Finally, in a press release dated May 19, 2020, the company declared the second quarter distribution of $0.09 per share payable June 29th to shareholders of record June 15th. The company also announced a return to the monthly dividend policy starting the third quarter.
This thus brings us to our problem.
This is not a problem sourcing from ARMOUR Residential or management. And, we could point our fingers at brokers, but that wouldn’t be fair either. The problem is how information is be presented, interpreted, and calculated. Specifically, calculations behind the scenes are using quarterly numbers for monthly distributions to present annual yields.
As a result, almost across the board, broker dealers and financial websites are publishing incorrect yield information based on the distribution amount and frequency of ARR stock. Take a look at some of these graphics from publicly available sections of popular websites.
Image: ARR Quote Data from research.tdameritrade.com
Image: Research Comparisons from eresearch.fidelity.com
Image: ARR Quote Data from Schwab.com
Image: ARR Quote Data from etrade.wallst.com
Image: ARR Stock Data from dividend.com
Image: ARR Quote Data from MarketWatch.com
Image: ARR Quote Data from NASDAQ.com
Almost across the board, brokers are presenting a current yield of 13.24%. Dividend.com and one of the brokers have the annual dividend listed as $1.08. Others have the monthly dividend listed as $0.09. And, I don’t have any idea what’s up with NASDAQ reporting the annual dividend as $0.36 yet calculating a 26.39% yield.
If the company declared a quarterly dividend of $0.09, then NASDAQ has the correct annual dividend amount ($0.36) going forward, unless management changes the distribution amount. That corresponds to a current yield of about 4.5%. Brokers displaying 13.24% are using the last $0.09 dividend as a monthly dividend and assuming the annual dividend amount will be $1.08.
So, which is it? In the press release, the company specifically called the $0.09 distribution “quarterly.” Therefore, if the company keeps the distribution amount, but breaks it down to monthly payments, the new monthly distribution starting in July will be $0.03, corresponding to 4.5%.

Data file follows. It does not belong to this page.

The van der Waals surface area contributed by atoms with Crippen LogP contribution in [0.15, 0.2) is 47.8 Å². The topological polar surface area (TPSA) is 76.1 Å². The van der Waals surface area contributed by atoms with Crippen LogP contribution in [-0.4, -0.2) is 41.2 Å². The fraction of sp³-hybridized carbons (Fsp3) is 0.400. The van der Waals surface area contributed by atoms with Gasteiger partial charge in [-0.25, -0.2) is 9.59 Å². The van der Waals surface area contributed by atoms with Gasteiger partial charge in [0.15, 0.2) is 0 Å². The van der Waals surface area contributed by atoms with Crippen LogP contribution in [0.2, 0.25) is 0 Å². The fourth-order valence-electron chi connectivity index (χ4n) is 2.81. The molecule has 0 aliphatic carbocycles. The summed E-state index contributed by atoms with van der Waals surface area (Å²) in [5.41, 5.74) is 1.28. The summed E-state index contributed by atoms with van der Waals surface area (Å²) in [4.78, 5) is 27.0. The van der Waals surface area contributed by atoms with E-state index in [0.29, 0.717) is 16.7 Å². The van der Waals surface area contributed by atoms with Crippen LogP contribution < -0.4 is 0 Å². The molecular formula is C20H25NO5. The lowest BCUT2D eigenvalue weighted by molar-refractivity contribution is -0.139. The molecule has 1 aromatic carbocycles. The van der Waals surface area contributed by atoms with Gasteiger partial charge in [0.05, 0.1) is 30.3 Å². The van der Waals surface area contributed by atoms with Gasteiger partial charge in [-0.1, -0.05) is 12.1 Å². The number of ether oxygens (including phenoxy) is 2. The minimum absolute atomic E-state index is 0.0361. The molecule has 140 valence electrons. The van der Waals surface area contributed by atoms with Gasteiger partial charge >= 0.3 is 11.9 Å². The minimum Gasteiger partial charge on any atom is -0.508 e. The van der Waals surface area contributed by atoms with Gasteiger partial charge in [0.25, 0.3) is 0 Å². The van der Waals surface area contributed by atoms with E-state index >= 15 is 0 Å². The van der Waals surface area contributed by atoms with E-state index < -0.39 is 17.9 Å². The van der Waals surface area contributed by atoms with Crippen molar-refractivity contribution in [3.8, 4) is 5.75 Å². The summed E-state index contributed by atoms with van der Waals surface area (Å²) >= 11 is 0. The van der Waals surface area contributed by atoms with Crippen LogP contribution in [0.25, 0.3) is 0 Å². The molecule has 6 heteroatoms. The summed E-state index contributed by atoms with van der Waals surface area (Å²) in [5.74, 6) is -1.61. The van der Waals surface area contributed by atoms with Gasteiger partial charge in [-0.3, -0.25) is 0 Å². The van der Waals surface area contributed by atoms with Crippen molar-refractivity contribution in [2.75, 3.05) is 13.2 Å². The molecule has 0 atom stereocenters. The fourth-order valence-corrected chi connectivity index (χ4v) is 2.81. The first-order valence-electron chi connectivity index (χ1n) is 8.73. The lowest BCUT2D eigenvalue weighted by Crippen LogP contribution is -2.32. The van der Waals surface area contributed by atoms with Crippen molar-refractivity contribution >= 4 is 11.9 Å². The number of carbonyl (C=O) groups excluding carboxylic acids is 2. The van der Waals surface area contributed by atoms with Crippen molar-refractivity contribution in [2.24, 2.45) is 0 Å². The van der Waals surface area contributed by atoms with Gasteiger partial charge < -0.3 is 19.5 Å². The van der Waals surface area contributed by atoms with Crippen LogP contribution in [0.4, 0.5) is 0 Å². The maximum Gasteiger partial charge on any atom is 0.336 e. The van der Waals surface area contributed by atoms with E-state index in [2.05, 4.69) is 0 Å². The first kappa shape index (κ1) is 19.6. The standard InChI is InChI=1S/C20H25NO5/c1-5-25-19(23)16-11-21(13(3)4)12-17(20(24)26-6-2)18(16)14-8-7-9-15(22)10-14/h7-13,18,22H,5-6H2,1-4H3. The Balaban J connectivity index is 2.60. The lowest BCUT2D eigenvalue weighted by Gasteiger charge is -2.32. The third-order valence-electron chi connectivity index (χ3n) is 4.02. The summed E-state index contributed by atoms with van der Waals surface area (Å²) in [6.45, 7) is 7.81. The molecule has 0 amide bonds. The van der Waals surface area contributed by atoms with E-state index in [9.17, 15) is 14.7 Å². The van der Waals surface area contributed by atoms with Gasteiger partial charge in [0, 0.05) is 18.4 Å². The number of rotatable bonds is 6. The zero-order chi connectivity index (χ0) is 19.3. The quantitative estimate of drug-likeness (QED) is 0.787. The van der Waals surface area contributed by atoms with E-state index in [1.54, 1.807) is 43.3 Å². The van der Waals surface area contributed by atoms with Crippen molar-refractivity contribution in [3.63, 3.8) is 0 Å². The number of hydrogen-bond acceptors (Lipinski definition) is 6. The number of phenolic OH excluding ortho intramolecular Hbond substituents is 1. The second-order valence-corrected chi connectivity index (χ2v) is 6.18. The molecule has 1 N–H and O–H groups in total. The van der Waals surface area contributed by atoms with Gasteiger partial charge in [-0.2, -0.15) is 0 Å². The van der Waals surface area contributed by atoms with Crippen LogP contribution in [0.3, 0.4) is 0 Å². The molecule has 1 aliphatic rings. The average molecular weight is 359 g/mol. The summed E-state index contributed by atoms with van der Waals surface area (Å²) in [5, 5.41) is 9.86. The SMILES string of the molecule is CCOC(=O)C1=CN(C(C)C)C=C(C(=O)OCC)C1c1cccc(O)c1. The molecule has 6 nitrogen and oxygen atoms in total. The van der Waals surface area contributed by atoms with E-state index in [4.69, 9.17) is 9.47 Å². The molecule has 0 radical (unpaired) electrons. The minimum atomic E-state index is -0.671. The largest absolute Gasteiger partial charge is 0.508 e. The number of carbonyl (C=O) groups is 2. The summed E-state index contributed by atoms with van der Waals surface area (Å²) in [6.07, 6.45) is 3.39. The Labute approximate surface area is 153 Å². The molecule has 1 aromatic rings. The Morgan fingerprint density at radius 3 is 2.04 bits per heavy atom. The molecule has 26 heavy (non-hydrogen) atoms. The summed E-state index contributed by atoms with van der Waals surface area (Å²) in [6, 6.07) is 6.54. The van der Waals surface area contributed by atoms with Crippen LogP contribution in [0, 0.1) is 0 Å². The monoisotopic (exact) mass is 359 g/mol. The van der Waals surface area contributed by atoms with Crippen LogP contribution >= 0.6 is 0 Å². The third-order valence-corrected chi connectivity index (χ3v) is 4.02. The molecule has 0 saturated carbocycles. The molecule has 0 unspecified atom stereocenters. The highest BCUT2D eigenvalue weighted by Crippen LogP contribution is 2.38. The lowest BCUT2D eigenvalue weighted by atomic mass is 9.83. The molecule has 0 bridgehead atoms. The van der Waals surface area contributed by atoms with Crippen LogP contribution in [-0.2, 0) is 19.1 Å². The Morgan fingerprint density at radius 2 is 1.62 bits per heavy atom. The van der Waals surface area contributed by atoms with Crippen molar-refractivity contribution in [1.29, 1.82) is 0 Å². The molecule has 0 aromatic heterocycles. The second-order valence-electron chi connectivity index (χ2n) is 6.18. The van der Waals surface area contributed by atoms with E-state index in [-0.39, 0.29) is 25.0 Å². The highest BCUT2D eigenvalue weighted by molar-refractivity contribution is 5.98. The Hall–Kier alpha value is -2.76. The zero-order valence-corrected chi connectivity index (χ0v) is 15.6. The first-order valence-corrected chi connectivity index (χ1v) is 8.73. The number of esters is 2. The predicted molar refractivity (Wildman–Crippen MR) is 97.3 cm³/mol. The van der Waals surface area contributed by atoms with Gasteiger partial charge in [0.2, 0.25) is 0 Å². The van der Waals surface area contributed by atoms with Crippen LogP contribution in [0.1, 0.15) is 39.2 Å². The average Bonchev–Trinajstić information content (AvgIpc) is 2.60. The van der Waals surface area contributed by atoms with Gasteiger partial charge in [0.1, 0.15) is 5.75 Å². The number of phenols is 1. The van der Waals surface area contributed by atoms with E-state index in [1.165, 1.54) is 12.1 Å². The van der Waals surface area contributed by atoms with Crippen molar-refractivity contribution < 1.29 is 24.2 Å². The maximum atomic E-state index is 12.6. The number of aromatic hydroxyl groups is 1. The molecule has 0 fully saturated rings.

The 4.5% rate would be more inline with company assets after the drastic selloff at the end of the first quarter. It is also consistent with where others in the industry are going, for example Two Harbors Investment Corp. (TWO) recently reduced the quarterly distribution from $0.40 per share to $0.05. Similarly, a reduction from $0.17 to $0.03 is not out of the question.
If ARMOUR Residential REIT’s assets dropped 75% in the first quarter, wiping out nearly half of all stockholder equity, believing the company can sustain a distribution of $0.09 per month is out of the question. The assets just won’t support it. However, $0.03 per month is probably doable in the short run, even if there are an additional 17MM new shares ready to come on the market.
Either way, it does not bode well for the share price in the short term. Shareholders that have lost so much already will probably lose confidence, even more, when the brokers and financial website get their distribution and yield numbers correct. Needless to say, my outlook is negative for the next quarter or more.
Disclosure: I/we have no positions in any stocks mentioned, and no plans to initiate any positions within the next 72 hours. I wrote this article myself, and it expresses my own opinions. I am not receiving compensation for it (other than from Seeking Alpha). I have no business relationship with any company whose stock is mentioned in this article.
Additional disclosure: This information is not investment advice, nor is it a recommendation to either buy or sell any securities. Retail investors should do their own research and fully understand the risks associated with this company.